Hidden danger hazards big city living
Updated: 2012-10-07 09:19
By He Na (China Daily)
In China's cities, where populations are continuing to boom, hazards abound. He Na dons a hard hat to find out why.
Xu Dajiang has learned to tread lightly on his daily walk to work. He says he has reason to be cautious. In mid-August, a giant hole opened up in the middle of Liaoyang Street, a road he regularly travels in Harbin, swallowing four people. An elderly lady and an 8-year-old girl were killed on the spot. "It could happen to anybody," said the 30-year-old food-quality inspector.
"Now I pay special attention when I see that a road is being repaired. My wife refused to leave the house for two weeks, fearing she would suddenly disappear into the earth. She still takes detours to avoid the places that had the cave-ins," he added.
The collapse in August devastated Harbin, a city in Heilongjiang province famous for its exotic Russian-style buildings and winter festivals. Yet, the accident is just one in a series of tragedies that have struck in urban areas nationwide.
An excavator clears debris from the Second Ring Road in Harbin, capital of Heilongjiang province, where a giant sinkhole appeared. No casualities were reported in the accident, which happened in August. [Photo/China Daily]
From sinkholes, to flooding caused by antiquated and underdeveloped drainage systems, to falling glass curtain walls: China's cities have become dangerous places to live, residents say.
Four people were killed and nine injured by sinkholes across the country last month. Nine such incidents occurred in Harbin alone over a period of 20 days. A Beijing woman died from burns to 99 percent of her body when she fell through a sidewalk into scalding water on April 8.
Police say they are still investigating the fatal cave-in on Liaoyang Street. Experts and the public, however, are already pointing fingers at poor urban planning and shoddy underground construction, and many people have taken to the Internet to vent their fears and anger.
"Unbelievable. People just vanished on the street," wrote a blogger on Sina Weibo, a Twitter-like website, on Sept 25. "I'll go to Harbin for a business trip tomorrow. I hope there are no cave-ins."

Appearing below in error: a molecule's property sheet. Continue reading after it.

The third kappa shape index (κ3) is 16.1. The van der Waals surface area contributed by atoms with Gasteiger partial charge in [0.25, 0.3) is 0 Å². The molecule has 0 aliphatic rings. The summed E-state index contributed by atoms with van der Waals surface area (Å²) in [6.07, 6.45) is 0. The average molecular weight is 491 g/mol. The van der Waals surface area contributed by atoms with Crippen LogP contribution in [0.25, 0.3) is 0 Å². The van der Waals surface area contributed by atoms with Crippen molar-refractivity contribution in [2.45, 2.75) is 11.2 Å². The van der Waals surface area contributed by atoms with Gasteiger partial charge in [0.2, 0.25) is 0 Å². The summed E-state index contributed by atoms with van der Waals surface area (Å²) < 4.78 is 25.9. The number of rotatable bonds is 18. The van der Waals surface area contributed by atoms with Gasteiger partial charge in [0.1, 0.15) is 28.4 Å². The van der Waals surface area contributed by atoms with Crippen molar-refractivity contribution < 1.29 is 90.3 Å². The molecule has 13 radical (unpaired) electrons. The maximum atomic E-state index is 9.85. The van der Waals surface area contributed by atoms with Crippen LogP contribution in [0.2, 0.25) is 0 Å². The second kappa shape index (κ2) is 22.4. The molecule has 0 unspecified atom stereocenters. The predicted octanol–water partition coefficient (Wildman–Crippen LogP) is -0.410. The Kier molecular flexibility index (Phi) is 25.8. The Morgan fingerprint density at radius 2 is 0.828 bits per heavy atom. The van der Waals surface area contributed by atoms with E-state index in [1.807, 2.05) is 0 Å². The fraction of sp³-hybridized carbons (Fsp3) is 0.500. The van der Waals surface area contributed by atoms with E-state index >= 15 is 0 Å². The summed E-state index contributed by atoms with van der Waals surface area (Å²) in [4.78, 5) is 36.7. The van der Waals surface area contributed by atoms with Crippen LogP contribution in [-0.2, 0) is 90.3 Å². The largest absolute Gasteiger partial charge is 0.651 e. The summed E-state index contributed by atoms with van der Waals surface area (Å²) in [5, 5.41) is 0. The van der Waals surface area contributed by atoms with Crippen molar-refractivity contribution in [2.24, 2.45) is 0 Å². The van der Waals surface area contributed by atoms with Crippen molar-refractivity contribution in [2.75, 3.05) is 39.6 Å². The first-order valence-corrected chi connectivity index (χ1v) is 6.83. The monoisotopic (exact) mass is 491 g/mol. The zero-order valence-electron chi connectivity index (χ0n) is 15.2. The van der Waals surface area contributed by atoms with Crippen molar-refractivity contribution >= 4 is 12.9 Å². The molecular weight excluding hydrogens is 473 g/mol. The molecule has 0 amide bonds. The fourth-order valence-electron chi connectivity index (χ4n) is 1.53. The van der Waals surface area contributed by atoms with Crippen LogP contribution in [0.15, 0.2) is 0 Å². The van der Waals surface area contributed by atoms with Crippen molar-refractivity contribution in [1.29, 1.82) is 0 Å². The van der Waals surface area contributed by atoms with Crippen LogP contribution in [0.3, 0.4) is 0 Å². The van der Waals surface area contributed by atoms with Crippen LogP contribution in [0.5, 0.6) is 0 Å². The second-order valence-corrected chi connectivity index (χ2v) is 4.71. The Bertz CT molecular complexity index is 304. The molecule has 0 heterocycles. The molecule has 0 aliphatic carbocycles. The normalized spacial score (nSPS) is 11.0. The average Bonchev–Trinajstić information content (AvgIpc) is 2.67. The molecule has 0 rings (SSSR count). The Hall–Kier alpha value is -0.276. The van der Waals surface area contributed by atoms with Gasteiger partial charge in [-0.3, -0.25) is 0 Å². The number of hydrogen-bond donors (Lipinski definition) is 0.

Another posted, "Please hold your friends' hands firmly (in the street) because it's a case of 'now you see them, now you don't'."
Zhao Shuang, who lives near Liaoyang Street, told China Daily the road has frequently been dug up and repaired over the past five years, either to lay or repair cables and gas pipes. "Why can't they do all of these things at once?" he asked. "It's extremely inconvenient for us residents."
In a recent essay, Lei Haiying, director of the Geological Environment Institute in Beijing, said the frequent cave-ins indicate metropolises are witnessing a surface stability crisis.
In every square kilometer, a city will have an average of 25 km of utility pipelines for water, sewage, gas, cable television and telecommunications, he wrote, adding that construction and maintenance is more often than not covered by a range of agencies.
Although many cities have established early warning and emergency response systems, Lei said they are not very professional. Instead of investigating accidents after they occur and repairing the damage, at huge cost, the goal should be to eliminate the hidden danger, he added.
"Various pipes of different functions are buried underground, running either parallel or intersecting each other," said Li Hongchang, an associate professor at Beijing Jiao Tong University's School of Economics and Management. "What often happens is one pipe has a problem and then affects others around it, making accidents harder to investigate and repair."